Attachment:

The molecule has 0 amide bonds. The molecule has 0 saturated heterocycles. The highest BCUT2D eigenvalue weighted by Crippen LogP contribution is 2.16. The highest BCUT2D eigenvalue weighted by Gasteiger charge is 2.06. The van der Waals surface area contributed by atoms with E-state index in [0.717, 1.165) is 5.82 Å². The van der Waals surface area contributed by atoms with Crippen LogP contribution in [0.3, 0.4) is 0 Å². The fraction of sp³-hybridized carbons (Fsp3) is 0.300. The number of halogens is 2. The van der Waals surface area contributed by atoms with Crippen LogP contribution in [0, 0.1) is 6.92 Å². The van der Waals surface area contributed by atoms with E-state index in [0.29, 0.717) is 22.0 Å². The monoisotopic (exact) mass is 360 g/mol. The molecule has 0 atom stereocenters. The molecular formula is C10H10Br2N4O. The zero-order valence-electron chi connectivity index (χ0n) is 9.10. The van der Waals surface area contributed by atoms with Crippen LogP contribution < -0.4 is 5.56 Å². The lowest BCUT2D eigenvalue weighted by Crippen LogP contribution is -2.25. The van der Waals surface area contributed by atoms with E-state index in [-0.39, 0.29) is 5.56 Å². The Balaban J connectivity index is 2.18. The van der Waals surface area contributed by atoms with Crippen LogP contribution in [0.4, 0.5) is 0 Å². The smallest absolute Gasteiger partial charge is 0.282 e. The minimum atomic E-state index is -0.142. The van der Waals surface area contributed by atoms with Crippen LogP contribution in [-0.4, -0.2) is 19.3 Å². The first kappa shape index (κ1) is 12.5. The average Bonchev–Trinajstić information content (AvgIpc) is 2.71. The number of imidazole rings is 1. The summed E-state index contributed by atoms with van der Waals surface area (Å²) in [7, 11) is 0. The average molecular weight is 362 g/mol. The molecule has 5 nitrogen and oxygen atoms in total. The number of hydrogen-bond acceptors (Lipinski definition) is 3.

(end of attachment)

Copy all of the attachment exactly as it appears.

The molecule has 0 amide bonds. The molecule has 0 saturated heterocycles. The highest BCUT2D eigenvalue weighted by Crippen LogP contribution is 2.16. The highest BCUT2D eigenvalue weighted by Gasteiger charge is 2.06. The van der Waals surface area contributed by atoms with E-state index in [0.717, 1.165) is 5.82 Å². The van der Waals surface area contributed by atoms with Crippen LogP contribution in [0.3, 0.4) is 0 Å². The fraction of sp³-hybridized carbons (Fsp3) is 0.300. The number of halogens is 2. The van der Waals surface area contributed by atoms with Crippen LogP contribution in [0, 0.1) is 6.92 Å². The van der Waals surface area contributed by atoms with E-state index in [0.29, 0.717) is 22.0 Å². The monoisotopic (exact) mass is 360 g/mol. The molecule has 0 atom stereocenters. The molecular formula is C10H10Br2N4O. The zero-order valence-electron chi connectivity index (χ0n) is 9.10. The van der Waals surface area contributed by atoms with Crippen LogP contribution < -0.4 is 5.56 Å². The lowest BCUT2D eigenvalue weighted by Crippen LogP contribution is -2.25. The van der Waals surface area contributed by atoms with E-state index in [-0.39, 0.29) is 5.56 Å². The Balaban J connectivity index is 2.18. The van der Waals surface area contributed by atoms with Crippen LogP contribution in [0.4, 0.5) is 0 Å². The smallest absolute Gasteiger partial charge is 0.282 e. The minimum atomic E-state index is -0.142. The van der Waals surface area contributed by atoms with Crippen LogP contribution in [-0.4, -0.2) is 19.3 Å². The first kappa shape index (κ1) is 12.5. The average Bonchev–Trinajstić information content (AvgIpc) is 2.71. The number of imidazole rings is 1. The summed E-state index contributed by atoms with van der Waals surface area (Å²) in [7, 11) is 0. The average molecular weight is 362 g/mol. The molecule has 5 nitrogen and oxygen atoms in total. The number of hydrogen-bond acceptors (Lipinski definition) is 3.